A government-backed currency like the US dollar or Euro has security. Bitcoin has nothing, and you'd be a fool to depend on it (like a company depends on their revenue). It might have made a good investment, but anyone trying to feed their family with it is a fool.

6
0

$14bn tax hit, Surface Pro screens keep dying – but it's not all good news at Microsoft

hellwig
Silver badge

Re: Misleading

Do they get charged interest on the outstanding amount over that period like your ordinary Joe would?

LOL, no.

6
0

Eggheads: Cities, don't woo rich Amazon with sweetheart HQ deals

hellwig
Silver badge

When the tax breaks end, Amazon will Flee

Happens all the time. Companies like Verizon promise thousands of jobs, if only those pesky taxes didn't get in the way. Local community passes a deferred tax agreement. Verizon builds a call center, operates for a few years tax-free. Tax agreement ends, and oh look, Verizon moved.

If you PAY the company to move to your city, they won't have any problem getting someone else to pay them to move later.

As others have pointed out, multi-billion dollar sports franchises do it all the time.

6
0

PC not dead, Apple single-handedly propping up mobe market, says Gartner

hellwig
Silver badge

Re: Hardware lasts

I ran an overclocked AMD Athlon x2 dual-core between 2008 and 2014. None of the games I was buying required more processing (multi-core support wasn't really catching on).

In 2014 I rebuilt with an 8-core CPU AMD-FX CPU. Bought an 8GB GPU in 2016.

I figure I might need to upgrade my whole computer again sometime in 2020.

4
0

Firefox to emit ‘occasional sponsored story’ in ads test

hellwig
Silver badge

Re: Final Nail In Coffin!

Yeah, What are they? JK

What about Midori? Comes loaded on my Linux distros. (whatever I just put on my RPi)

1
0

Google slaps mute button on stupid ads that nag you to buy stuff you just looked at

hellwig
Silver badge

Re: Does Google really not get it? (clicking ads)

So, who clicks ads? Probably bots and scam networks, or even competitors with no intention of buying, but driving up their competitor's advertising costs.

Why do companies pay for the ads? Well, someone is clicking them, so it must be working right?

It's the same with the Bitcoin bubble. Why did the price go up? Because people kept saying the price would go up, so more people bought bitcoin, driving up the price. Then when people stopped seeing their returns, they sold off/stopped buying, lowering the price, priming it for a nice price increase, assuming people start buying bitcoin again in the anticipation of increased prices.

I could go on, but you see the pattern, right?

1
0

You publish 20,000 clean patches, but one goes wrong and you're a PC-crippler forever

hellwig
Silver badge

This is the last straw

I mean, I've never used malwarebytes, but, yeah, come on now.

This seems to accidentally happen a lot to security suites. The question is, how does the company not power-on a PC a notice they can't do anything with it? How does this escape quality testing?

I mean, why wouldn't you roll this out to your company's own computers first? Are your employees not using this software on their personal machines at home? So many avenues this could have been discovered BEFORE your paying customers got screwed over.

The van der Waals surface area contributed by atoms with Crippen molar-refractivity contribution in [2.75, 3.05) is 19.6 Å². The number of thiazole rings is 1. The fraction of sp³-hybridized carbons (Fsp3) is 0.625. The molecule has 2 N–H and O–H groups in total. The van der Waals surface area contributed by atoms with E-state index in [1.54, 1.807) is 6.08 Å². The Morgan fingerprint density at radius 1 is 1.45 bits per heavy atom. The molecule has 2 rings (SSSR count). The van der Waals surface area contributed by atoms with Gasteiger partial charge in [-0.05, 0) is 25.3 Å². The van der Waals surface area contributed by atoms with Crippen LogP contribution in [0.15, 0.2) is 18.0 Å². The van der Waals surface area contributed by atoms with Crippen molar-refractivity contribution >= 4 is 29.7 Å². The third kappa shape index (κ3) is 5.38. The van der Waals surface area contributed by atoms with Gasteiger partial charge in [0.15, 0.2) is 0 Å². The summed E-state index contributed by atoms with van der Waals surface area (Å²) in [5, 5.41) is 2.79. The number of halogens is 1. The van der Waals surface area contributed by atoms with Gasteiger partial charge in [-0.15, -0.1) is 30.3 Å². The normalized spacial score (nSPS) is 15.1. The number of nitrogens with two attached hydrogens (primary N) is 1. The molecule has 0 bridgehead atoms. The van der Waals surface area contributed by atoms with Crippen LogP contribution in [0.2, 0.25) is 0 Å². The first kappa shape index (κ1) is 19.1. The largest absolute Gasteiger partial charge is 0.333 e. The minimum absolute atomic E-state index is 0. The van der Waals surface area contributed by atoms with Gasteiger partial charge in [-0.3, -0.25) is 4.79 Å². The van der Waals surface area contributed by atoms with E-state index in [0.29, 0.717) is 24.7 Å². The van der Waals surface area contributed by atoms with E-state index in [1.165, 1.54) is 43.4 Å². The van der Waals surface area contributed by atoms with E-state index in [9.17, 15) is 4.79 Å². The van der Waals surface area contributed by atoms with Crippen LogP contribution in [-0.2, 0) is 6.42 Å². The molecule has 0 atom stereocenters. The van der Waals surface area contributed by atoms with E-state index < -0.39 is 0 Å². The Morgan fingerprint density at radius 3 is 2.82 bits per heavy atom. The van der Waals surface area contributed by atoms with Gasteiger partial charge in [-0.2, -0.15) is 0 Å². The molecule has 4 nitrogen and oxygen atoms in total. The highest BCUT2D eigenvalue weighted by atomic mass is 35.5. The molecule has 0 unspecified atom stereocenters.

I should just switch to Mac, they don't get viruses.....

HAH!

4
0

Here we go again... UK Prime Minister urges nerds to come up with magic crypto backdoors

hellwig
Silver badge

Re: Cyphers

True, so recruiting people online from other countries might be hard, which is where traditional methods of contact come into play (phone, post, pigeon, all the P's), and why these security agencies still need to do the old-fashioned leg work.

Basically, if I was fighting against the "western powers", I would already not trust the technology they produce.

6
0
hellwig
Silver badge
Big Brother

Cyphers

Correct me if I'm wrong, but people have known how to secretly communicate in the open for a long time now. Blanket keyword searching only catches people stupid enough to use the keywords.

A message about grandmas oatmeal cookie recipe could easily be code for some nefarious plot, but good luck detecting that with your fancy AI that can barely read a Wikipedia article.

Heck, the AC posts on this site might actually be some underground terrorist organization plotting their next attack.

3
0

Europe slaps €997m antitrust fine on Qualcomm

hellwig
Silver badge

Re: Poor little intel

Intel is competing (unsuccessfully) with Qualcomm in the modem market. Their product is shit (people don't like using it). Qualcomm produces almost a full range of mobile chips, while no one is using Intel CPUs, thus Intel is having a harder time breaking into the mobile market. So Qualcomm can squeeze a bigger profit from an entire phone, even by reducing the costs of the individual chips (or in this case, just bribing Apple). Intel (and other competitors) can't offer the same discounts, so that's not fair (cue EU pity police).

Of course, Intel did EXACTLY what Qualcomm is doing, with Dell and AMD (paying Dell not to use AMD). They paid a few billion to AMD and signed an agreement for information exchange to drop the lawsuit. Which I assume is the sarcasm in the original post.

2
1

Page:

Forums

Biting the hand that feeds IT © 1998–2018